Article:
Unfortunately it was not to be for me and I ended up getting involved in the practical part of safer delivery instead. As deliveries do nothing but increase here since we opened the new maternity I had failed to appreciate that I might not be able to leave the hospital and go to the party. The night was extremely busy with 2 caesareans and 2 miscarriages and a normal delivery and a difficult delivery of a baby already dead when the 17 year old young girl arrived. Every time I thought I could leave something else occurred.

It was a happy day for 2 ladies but although not happy at least a safe end to the complications the others suffered. We were struck by the privilege we have here as more women come and we are able to help them .One of the ladies with a miscarriage initially refused a curettage as she had heard they were not a good idea. When we explained that it was also not a good idea to bleed excessively she agreed and was surprised to find how easy it was- hopefully she will tell others now.

It contrasts greatly to the situation we found in Goz Beida in the East of the country  near the border with Sudan.  We visited recently to see if God is calling us to work there, in a small border town with a Darfur refuge camp next door. Amongst the deliveries of which there were about a third as many as we have here 25 % were by Caesarean and the same number were stillbirths although the percentage of caesareans is normal for England here it represents women coming in in labour late on with complications and the high maternal death rate of   3% showed this.
Many women live far from the hospitals and the  180 km journey from Abeche on the main road took 6 hours6 hours and had to be done in a four by four vehicle because of the sand and is impassable for 2 months of the year due to flooded wadis.  We were welcomed by the hospital staff and it is clear there is a great need so we are wondering whether God is calling us there. 

In the meantime after getting to bed at 5 am I was woken by a cup of tea and a paper daffodil from Rebecca (no flower shops here) and am glad to say all patient are doing well and today is calmer so far. I hope to find out tomorrow how the celebrations went and as for Goz Beida we continue to seek Gods guidance for the future.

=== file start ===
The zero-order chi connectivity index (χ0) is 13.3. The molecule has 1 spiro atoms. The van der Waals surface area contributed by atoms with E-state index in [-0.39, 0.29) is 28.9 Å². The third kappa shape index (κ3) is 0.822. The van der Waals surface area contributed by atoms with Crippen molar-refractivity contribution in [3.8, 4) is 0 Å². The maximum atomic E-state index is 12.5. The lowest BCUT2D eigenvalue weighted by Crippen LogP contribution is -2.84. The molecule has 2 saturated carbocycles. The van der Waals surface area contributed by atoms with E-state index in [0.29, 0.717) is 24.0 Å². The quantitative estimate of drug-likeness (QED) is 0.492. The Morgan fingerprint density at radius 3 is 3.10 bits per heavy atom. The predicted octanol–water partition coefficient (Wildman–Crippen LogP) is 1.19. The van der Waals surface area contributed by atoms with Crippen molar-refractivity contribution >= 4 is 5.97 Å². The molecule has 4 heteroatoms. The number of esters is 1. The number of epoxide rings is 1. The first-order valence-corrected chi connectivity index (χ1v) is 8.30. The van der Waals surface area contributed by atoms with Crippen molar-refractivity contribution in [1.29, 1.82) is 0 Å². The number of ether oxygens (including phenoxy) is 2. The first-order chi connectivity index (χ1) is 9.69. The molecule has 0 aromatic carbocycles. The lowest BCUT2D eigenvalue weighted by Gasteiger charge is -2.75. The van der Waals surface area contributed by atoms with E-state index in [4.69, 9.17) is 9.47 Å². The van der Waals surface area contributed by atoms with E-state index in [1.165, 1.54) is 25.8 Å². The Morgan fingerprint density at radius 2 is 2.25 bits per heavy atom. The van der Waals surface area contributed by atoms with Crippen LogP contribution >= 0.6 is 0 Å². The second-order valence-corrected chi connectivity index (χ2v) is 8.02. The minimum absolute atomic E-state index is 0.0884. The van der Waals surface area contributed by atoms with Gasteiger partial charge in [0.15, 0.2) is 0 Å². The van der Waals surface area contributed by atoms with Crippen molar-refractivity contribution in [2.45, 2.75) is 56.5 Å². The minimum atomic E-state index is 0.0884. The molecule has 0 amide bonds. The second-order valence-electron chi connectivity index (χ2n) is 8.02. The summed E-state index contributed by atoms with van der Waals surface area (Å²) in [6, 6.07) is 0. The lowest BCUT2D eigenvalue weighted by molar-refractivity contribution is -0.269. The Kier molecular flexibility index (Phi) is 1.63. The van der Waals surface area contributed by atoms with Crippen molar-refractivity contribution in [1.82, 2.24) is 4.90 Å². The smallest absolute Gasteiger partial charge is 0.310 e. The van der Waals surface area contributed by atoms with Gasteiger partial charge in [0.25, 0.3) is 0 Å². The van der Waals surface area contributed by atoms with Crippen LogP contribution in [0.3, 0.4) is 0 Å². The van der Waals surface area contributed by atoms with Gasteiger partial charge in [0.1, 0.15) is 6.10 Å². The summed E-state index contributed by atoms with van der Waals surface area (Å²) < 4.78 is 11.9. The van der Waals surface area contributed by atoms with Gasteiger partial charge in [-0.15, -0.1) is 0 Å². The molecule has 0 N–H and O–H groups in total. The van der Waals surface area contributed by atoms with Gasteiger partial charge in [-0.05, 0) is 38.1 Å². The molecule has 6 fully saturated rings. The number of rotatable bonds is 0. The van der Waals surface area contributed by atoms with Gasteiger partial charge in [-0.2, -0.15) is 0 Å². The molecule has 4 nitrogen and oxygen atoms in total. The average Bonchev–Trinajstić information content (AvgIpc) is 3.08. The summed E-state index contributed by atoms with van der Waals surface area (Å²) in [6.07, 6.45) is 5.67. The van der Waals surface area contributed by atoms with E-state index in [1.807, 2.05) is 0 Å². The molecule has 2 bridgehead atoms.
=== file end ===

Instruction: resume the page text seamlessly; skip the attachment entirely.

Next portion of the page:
Sunday, 24 January 2016

Félicitations et Encouragement

So it’s a New Year, and  the  first thing to do as a doctor in the UK  is drink a cup of  tea in bed, leaf through the BMJ and  the Times and check that your obituary has not been published. Provided that’s OK, it’s time to get out of bed and start the New Year with one or two resolutions.  You might, if you are particularly eminent, check that you haven’t been named in the New Year’s Honours list, but I guess you get asked about that in advance.

In Chad it is more or less the same, except that the BMJ arrives about a month late and the Guardian Weekly doesn’t post obituaries, and the honours list?

 Last Thursday morning at 9:15 am  I was doing some admin in the office when Mbai gave me a letter that had arrived the day before, it was from the mayor’s office inviting me to a ceremony to mark the New Year, seating of guests was between 8 and 9:30 with the ceremony scheduled to begin at 10 am. Should I go? It wasn’t very convenient, was it just a circular and I didn’t need to be there?  I had a ward round to do followed by a busy clinic which I was hoping to finish early so that the staff could take part in the annual hospital union elections. I rapidly decided that I should go, we are here to be part of things and get involved in Chadian life and that is what is needed so be it.